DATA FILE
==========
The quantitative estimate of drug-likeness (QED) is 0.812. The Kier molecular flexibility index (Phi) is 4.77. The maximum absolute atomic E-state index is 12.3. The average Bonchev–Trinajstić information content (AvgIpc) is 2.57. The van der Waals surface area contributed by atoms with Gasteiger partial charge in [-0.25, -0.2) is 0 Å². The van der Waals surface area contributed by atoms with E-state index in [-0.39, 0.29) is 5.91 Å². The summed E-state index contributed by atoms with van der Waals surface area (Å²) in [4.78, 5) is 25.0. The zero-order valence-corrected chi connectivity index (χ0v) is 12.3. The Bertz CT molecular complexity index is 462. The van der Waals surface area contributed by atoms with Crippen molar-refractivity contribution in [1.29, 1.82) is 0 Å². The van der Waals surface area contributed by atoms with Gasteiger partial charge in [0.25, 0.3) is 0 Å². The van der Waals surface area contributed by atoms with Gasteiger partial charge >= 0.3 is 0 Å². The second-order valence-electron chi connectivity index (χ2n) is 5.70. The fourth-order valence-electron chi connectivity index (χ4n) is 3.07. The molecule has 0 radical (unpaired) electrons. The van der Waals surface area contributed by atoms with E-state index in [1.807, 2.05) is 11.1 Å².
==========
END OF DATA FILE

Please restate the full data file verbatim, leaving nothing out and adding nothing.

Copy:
The quantitative estimate of drug-likeness (QED) is 0.812. The Kier molecular flexibility index (Phi) is 4.77. The maximum absolute atomic E-state index is 12.3. The average Bonchev–Trinajstić information content (AvgIpc) is 2.57. The van der Waals surface area contributed by atoms with Gasteiger partial charge in [-0.25, -0.2) is 0 Å². The van der Waals surface area contributed by atoms with E-state index in [-0.39, 0.29) is 5.91 Å². The summed E-state index contributed by atoms with van der Waals surface area (Å²) in [4.78, 5) is 25.0. The zero-order valence-corrected chi connectivity index (χ0v) is 12.3. The Bertz CT molecular complexity index is 462. The van der Waals surface area contributed by atoms with Crippen molar-refractivity contribution in [1.29, 1.82) is 0 Å². The van der Waals surface area contributed by atoms with Gasteiger partial charge in [0.25, 0.3) is 0 Å². The van der Waals surface area contributed by atoms with Gasteiger partial charge >= 0.3 is 0 Å². The second-order valence-electron chi connectivity index (χ2n) is 5.70. The fourth-order valence-electron chi connectivity index (χ4n) is 3.07. The molecule has 0 radical (unpaired) electrons. The van der Waals surface area contributed by atoms with E-state index in [1.807, 2.05) is 11.1 Å².